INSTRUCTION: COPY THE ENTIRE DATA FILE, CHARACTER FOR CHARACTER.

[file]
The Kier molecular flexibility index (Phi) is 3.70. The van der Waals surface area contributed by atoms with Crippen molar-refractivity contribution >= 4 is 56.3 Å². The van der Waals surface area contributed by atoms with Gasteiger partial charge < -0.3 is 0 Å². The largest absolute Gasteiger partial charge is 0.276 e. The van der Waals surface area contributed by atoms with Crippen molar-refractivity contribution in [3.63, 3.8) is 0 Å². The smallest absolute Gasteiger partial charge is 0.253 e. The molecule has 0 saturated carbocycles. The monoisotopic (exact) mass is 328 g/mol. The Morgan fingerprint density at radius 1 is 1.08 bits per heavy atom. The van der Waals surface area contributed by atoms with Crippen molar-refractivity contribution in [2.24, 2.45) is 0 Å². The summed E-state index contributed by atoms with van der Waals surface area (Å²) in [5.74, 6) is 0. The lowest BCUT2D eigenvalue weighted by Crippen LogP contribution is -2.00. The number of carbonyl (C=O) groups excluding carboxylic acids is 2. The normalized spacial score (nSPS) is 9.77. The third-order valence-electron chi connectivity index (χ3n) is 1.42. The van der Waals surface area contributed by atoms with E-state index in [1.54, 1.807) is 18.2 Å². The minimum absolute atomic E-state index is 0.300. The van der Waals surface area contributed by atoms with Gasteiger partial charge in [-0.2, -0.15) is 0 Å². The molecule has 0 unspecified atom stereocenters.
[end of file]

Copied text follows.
The Kier molecular flexibility index (Phi) is 3.70. The van der Waals surface area contributed by atoms with Crippen molar-refractivity contribution >= 4 is 56.3 Å². The van der Waals surface area contributed by atoms with Gasteiger partial charge < -0.3 is 0 Å². The largest absolute Gasteiger partial charge is 0.276 e. The van der Waals surface area contributed by atoms with Crippen molar-refractivity contribution in [3.63, 3.8) is 0 Å². The smallest absolute Gasteiger partial charge is 0.253 e. The molecule has 0 saturated carbocycles. The monoisotopic (exact) mass is 328 g/mol. The Morgan fingerprint density at radius 1 is 1.08 bits per heavy atom. The van der Waals surface area contributed by atoms with Crippen molar-refractivity contribution in [2.24, 2.45) is 0 Å². The summed E-state index contributed by atoms with van der Waals surface area (Å²) in [5.74, 6) is 0. The lowest BCUT2D eigenvalue weighted by Crippen LogP contribution is -2.00. The number of carbonyl (C=O) groups excluding carboxylic acids is 2. The normalized spacial score (nSPS) is 9.77. The third-order valence-electron chi connectivity index (χ3n) is 1.42. The van der Waals surface area contributed by atoms with E-state index in [1.54, 1.807) is 18.2 Å². The minimum absolute atomic E-state index is 0.300. The van der Waals surface area contributed by atoms with Gasteiger partial charge in [-0.2, -0.15) is 0 Å². The molecule has 0 unspecified atom stereocenters.